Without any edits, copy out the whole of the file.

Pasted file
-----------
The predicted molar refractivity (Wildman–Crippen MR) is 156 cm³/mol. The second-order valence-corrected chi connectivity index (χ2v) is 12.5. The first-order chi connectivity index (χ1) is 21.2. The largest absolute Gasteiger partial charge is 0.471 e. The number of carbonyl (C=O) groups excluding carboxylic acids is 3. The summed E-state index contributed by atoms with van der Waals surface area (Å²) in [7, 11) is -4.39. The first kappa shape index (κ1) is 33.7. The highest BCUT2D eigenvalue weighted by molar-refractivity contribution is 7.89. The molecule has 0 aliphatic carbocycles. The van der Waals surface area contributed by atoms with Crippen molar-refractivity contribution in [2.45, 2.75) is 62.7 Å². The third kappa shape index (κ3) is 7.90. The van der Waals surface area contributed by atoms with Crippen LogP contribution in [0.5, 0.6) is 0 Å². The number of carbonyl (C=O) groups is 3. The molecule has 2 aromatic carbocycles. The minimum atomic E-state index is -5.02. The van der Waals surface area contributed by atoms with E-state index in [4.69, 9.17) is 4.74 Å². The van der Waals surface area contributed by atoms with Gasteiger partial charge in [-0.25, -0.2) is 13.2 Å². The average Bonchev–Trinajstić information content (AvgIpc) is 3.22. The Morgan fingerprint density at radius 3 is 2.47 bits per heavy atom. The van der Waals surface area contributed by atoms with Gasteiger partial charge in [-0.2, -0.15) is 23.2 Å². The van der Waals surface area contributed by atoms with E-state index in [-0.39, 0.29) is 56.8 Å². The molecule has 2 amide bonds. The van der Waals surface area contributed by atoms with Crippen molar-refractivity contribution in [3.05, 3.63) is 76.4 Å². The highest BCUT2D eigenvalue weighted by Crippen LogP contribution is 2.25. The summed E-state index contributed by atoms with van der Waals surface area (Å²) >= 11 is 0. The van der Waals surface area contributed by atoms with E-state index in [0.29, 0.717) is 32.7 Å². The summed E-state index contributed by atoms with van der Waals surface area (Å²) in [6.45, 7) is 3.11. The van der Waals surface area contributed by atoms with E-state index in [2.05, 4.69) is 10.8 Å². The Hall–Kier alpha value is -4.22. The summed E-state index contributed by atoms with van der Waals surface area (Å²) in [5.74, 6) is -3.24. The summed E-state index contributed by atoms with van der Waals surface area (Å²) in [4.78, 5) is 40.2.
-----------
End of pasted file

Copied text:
The predicted molar refractivity (Wildman–Crippen MR) is 156 cm³/mol. The second-order valence-corrected chi connectivity index (χ2v) is 12.5. The first-order chi connectivity index (χ1) is 21.2. The largest absolute Gasteiger partial charge is 0.471 e. The number of carbonyl (C=O) groups excluding carboxylic acids is 3. The summed E-state index contributed by atoms with van der Waals surface area (Å²) in [7, 11) is -4.39. The first kappa shape index (κ1) is 33.7. The highest BCUT2D eigenvalue weighted by molar-refractivity contribution is 7.89. The molecule has 0 aliphatic carbocycles. The van der Waals surface area contributed by atoms with Crippen molar-refractivity contribution in [2.45, 2.75) is 62.7 Å². The third kappa shape index (κ3) is 7.90. The van der Waals surface area contributed by atoms with Crippen LogP contribution in [0.5, 0.6) is 0 Å². The number of carbonyl (C=O) groups is 3. The molecule has 2 aromatic carbocycles. The minimum atomic E-state index is -5.02. The van der Waals surface area contributed by atoms with E-state index in [4.69, 9.17) is 4.74 Å². The van der Waals surface area contributed by atoms with Gasteiger partial charge in [-0.25, -0.2) is 13.2 Å². The average Bonchev–Trinajstić information content (AvgIpc) is 3.22. The Morgan fingerprint density at radius 3 is 2.47 bits per heavy atom. The van der Waals surface area contributed by atoms with Gasteiger partial charge in [-0.2, -0.15) is 23.2 Å². The van der Waals surface area contributed by atoms with E-state index in [-0.39, 0.29) is 56.8 Å². The molecule has 2 amide bonds. The van der Waals surface area contributed by atoms with Crippen molar-refractivity contribution in [3.05, 3.63) is 76.4 Å². The highest BCUT2D eigenvalue weighted by Crippen LogP contribution is 2.25. The summed E-state index contributed by atoms with van der Waals surface area (Å²) >= 11 is 0. The van der Waals surface area contributed by atoms with E-state index in [0.29, 0.717) is 32.7 Å². The summed E-state index contributed by atoms with van der Waals surface area (Å²) in [6.45, 7) is 3.11. The van der Waals surface area contributed by atoms with E-state index in [2.05, 4.69) is 10.8 Å². The Hall–Kier alpha value is -4.22. The summed E-state index contributed by atoms with van der Waals surface area (Å²) in [5.74, 6) is -3.24. The summed E-state index contributed by atoms with van der Waals surface area (Å²) in [4.78, 5) is 40.2.